I have a very basic question.
I have been in Taiwan for quite some time and all my efforts to learn the language have been futile or have just remained plans.
I have taken two courses (once a week classes) and finished till level intermediary but in reality I would still rate my self as a beginner.
I am not much interested in the written part of the language and want to concentrate more on the spoken part.
I have pimsleur tapes for all the 3 levels, practical audio video Chinese part -1 with tapes and tones of stuff downloaded from internet.
Now is the real problem and I want your advice on this, I know there would be many who have been through this situation before.
I am into a full time technical job and it requires a lot of time during week days. week ends; I do have the time but lack on motivation I think.
If I look at the whole picture I think Chinese is too hard to learn and get scared to even start again, but I know if I will take it step at a time it wont be that bad.
Do you have any suggestions as to how should I change my schedule so that learning Chinese is not a big problem.
Any tips on how to keep my self motivated, how to practice. in a technical job basic Chinese doesn
Use it everywhere you go. Breakfast shops, 7-11, bars, etc. Go to places on your free time where you’re always around it. Listening skills get better. Don’t be afraid to ask how to say things and exchange English for it. Can be a slow process but the more you learn, the more you know. Use a phrasebook with pinyin or whatever. Carry that book wherever you go.
Anyway, ask people. I find that you don’t learn too much too fast. There’s a lot more I could learn but I just have fun with it.
Agreed to that.
Aside from the world’s most idiotic and ridiculously inefficient written system, Mandarin is a fairly easy language to get a basic grip on.
Starting from the standpoint where you’ve said you don’t do well with textbooks and don’t care about reading, just start listening to all the common phrases people say around you (have you eaten yet, long time no see … etc etc), and repeat them religiously. Make sure you have someones attention before speaking to them, otherwise you’ll always get the “deer in headlights foreigner speaking mandarin to me” look, no matter if you said it right or wrong. After that, if they still don’t understand then you know you have to work on your pronounciation or tones a bit more for that phrase…
Eventually, you start connecting these abstract phrases together and pulling words out and making your own sentences, or understanding other people’s.
Repetition repetition repetition, same as any lanquage. So force yourself to use mandarin for whatever you’re able to say at every opportunity. Do not point out on the menu if you can say what you want, etc etc…
Hope it helps.
www.supermemo.com used with a PDA helped me a lot. If you’re not into the reading part make flashcards of vocabulary using just pinyin and tone numbers/marks.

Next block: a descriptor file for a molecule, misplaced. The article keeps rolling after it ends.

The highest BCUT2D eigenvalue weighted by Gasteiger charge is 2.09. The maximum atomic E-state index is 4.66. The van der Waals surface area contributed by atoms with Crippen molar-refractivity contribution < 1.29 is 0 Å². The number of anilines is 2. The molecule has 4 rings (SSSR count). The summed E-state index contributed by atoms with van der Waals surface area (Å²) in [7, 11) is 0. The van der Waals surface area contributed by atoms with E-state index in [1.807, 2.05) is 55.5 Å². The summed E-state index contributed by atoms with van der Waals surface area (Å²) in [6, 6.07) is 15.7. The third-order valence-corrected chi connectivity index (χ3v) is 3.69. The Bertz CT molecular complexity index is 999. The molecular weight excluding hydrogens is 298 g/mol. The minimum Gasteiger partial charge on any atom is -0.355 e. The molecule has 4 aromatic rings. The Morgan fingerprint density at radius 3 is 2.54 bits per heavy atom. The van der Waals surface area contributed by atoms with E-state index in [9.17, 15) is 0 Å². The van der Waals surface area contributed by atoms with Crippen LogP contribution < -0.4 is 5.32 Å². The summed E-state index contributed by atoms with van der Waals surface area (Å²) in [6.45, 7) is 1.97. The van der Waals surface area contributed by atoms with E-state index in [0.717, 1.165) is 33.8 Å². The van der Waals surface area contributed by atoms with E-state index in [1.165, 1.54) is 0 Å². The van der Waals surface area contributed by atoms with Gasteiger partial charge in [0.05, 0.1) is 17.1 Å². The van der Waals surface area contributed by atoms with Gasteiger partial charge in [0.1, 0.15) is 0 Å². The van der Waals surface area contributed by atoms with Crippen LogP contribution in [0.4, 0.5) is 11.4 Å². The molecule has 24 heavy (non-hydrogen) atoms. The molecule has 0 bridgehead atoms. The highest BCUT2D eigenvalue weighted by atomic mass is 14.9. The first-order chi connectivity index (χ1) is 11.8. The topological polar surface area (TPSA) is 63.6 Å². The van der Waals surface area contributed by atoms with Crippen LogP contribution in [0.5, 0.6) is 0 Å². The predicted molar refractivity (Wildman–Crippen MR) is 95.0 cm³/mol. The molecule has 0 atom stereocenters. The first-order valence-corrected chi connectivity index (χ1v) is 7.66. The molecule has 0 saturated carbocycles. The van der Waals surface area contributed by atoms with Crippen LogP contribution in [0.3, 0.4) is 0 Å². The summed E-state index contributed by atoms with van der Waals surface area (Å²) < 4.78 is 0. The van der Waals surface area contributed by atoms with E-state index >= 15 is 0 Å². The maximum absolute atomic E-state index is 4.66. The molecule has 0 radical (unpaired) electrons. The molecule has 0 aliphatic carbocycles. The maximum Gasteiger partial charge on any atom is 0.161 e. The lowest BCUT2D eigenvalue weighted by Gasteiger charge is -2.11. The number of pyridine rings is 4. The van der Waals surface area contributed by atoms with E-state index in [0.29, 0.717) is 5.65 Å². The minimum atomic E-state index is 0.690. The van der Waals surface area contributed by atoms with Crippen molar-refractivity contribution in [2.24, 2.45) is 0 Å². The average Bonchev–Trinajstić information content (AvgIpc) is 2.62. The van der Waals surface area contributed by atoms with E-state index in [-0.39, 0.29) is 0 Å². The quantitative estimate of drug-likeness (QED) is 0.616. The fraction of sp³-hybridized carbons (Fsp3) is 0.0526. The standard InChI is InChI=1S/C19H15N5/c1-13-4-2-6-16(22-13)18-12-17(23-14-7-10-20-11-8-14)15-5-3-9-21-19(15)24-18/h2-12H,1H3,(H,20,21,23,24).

I got mine to where it is by throwing grammar and writing almost totally to the wind and just memorizing vocabulary. Then I was able to understand a lot, speaking followed.
What really helped out my speaking was being in a working situation where I had to use it everyday. I never did the “I’m going to only speak Chinese to everyone I see” thing, though I hear that works well.
I took a notebook around with me and wrote things down I wanted to learn (phrases, characters etc.) I’d get them translated and put them into my flashcard database.
Some things you’ll say wrong for the longest time until one day someone corrects you. It’s like they accept what you say until one person…
For example, I used to say, “fu chien” for “I want to pay my bill” at a bar. Then one day I was told it’s, “jie jhang” (something like, “borrow bill”).
One of the first things I learned was the Chinese word for cigarettes since I smoke. Eventually I was able to pronounce that correctly and then found out the name of different brands. It’s easy going to the stores and such because you don’t need to say please, etc. Just like back home in Canada. Say the name of the product and they give it to you.
[quote=“j99l88e77”]Some things you’ll say wrong for the longest time until one day someone corrects you. It’s like they accept what you say until one person…
For example, I used to say, “fu chien” for “I want to pay my bill” at a bar. Then one day I was told it’s, “jie jhang” (something like, “borrow bill”).[/quote]
“jie zhang”. The “jh” digraph comes from that evil, seed-of-Satan monstrosity known as (dare I utter it and risk burning in hell?) “Tongyong Pinyin”.
“fu qian” means “pay money”, “jie zhang” means “settle account”: the result is the same - you end up paying the bill. It’s the difference between saying “I’d like to pay” and “I’d like to pay my bill”.
I’d suggest going out with a Chinese co-worker or friend or two, to some quiet coffee shop or something and practicing Chinese with them. I learned a lot of my Chinese simply from conversations with people.
Get a Taiwanese lover?